The PR value of such a decision isn’t exactly what you’d look for while you’re running for re-election.

So Crist is going to lose, and by November his political career, at least in Florida, will be  over. An interesting sidenote to his run as an independent will be the effect on the Democrats in that state; there is much talk among white monied liberals there about supporting Crist’s candidacy instead of that of Meek, their party’s nominee, and should that materialize one wonders whether Florida’s black community shouldn’t interpret that lack of support as racism – after all, Crist’s newfound support from left-wingers who previously despised him for the (faux) conservatism he espoused seems peculiar when he’s the only white candidate in a field which also includes an African-American who has voted for every leftist measure Nancy Pelosi could offer to the House, and a young, charismatic Hispanic. Should support Meek expects as the Democrat nominee melt to Crist, disappointment among black Florida Democrats would be well-warranted – and eventual recriminations hardly unexpected.

But if Crist is a loser, those who supported him prematurely and otherwise are subject to that designation as well.

John Cornyn’s role in Crist’s campaign deserves major scrutiny. Cornyn, the Texas Senator in charge of the National Republican Senatorial Committee, backed Crist long ago and has been twisting in the wind ever since Rubio’s campaign began making  cole slaw of him. The NRSC’s record of endorsing and supporting squishy candidates like Crist in GOP primaries is a clear one; beyond the fundamental stupidity of involving itself in Republican primaries, the idea is to get Republicans elected as Republicans who will stay Republicans – not to use Republican donor money to elect people who aren’t committed to the party. Cornyn has much to answer for upon Crist’s party-switch; he looks like a fool today.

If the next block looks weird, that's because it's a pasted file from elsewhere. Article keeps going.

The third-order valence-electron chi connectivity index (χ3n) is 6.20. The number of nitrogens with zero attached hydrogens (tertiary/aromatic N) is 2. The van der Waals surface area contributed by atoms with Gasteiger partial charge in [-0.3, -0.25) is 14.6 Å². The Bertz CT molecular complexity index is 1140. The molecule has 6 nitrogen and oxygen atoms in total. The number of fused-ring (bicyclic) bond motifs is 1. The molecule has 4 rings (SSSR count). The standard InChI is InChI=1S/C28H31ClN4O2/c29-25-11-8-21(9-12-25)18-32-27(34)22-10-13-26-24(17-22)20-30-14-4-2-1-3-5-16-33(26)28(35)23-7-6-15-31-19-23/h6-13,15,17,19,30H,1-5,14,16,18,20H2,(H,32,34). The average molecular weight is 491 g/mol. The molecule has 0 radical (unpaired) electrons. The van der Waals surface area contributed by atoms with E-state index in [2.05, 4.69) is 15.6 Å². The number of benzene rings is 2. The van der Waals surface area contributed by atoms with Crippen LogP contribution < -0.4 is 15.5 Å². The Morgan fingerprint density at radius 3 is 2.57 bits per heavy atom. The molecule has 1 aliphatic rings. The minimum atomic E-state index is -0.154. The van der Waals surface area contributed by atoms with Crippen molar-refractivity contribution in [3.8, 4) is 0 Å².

So does Senate Minority Leader Mitch McConnell, whose tepid leadership and give-ground style on Capitol Hill is perfectly epitomized by his appearence on Fox News Sunday a few days ago, in which he “prospectively” bashed Crist for an independent run and yet refused to rescind his previous endorsement. McConnell comes off as a reasonable fellow, but to have endorsed Crist in the first place showed poor judgement and to have continued in that endorsement when Crist began making noises of an independent run shows an almost willful blindness.

It’s long past time that the GOP recognize it must be conservative if it expects to govern. Unprincipled candidates like Crist need to be identified before money and support is wasted on them.

There is nothing wrong with a “Big Tent” philosophy. But “moderates” who aren’t even sure they’re on the Republican team certainly shouldn’t be in control of the party – membership does not equal leadership. Time and again, RINO’s have demonstrated themselves happy to throw the party under the bus to suit their own political ends, and time and again the only winners in such situations are Democrats. While Crist’s independent run might appear to have a happier ending for the GOP, it is yet another example of why traditional conservatism has to be the standard Republican candidates and the party’s leadership must bear.